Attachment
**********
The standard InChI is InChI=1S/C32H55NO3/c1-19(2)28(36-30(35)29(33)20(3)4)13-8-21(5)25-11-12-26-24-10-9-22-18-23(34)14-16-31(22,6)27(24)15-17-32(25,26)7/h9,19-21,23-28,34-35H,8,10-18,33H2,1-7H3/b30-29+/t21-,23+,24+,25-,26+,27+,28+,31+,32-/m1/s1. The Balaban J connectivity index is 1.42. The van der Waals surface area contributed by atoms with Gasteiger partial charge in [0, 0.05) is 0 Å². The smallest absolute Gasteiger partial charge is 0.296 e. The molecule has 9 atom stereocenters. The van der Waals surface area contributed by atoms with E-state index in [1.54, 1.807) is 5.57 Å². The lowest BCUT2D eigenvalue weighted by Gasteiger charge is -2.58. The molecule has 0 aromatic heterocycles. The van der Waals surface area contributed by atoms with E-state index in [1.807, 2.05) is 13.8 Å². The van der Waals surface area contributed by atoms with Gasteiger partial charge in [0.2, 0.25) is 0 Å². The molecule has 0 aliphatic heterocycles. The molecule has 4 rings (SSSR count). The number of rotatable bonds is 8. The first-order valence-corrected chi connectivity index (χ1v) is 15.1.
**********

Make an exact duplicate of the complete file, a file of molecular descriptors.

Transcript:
The standard InChI is InChI=1S/C32H55NO3/c1-19(2)28(36-30(35)29(33)20(3)4)13-8-21(5)25-11-12-26-24-10-9-22-18-23(34)14-16-31(22,6)27(24)15-17-32(25,26)7/h9,19-21,23-28,34-35H,8,10-18,33H2,1-7H3/b30-29+/t21-,23+,24+,25-,26+,27+,28+,31+,32-/m1/s1. The Balaban J connectivity index is 1.42. The van der Waals surface area contributed by atoms with Gasteiger partial charge in [0, 0.05) is 0 Å². The smallest absolute Gasteiger partial charge is 0.296 e. The molecule has 9 atom stereocenters. The van der Waals surface area contributed by atoms with E-state index in [1.54, 1.807) is 5.57 Å². The lowest BCUT2D eigenvalue weighted by Gasteiger charge is -2.58. The molecule has 0 aromatic heterocycles. The van der Waals surface area contributed by atoms with E-state index in [1.807, 2.05) is 13.8 Å². The van der Waals surface area contributed by atoms with Gasteiger partial charge in [0.2, 0.25) is 0 Å². The molecule has 0 aliphatic heterocycles. The molecule has 4 rings (SSSR count). The number of rotatable bonds is 8. The first-order valence-corrected chi connectivity index (χ1v) is 15.1.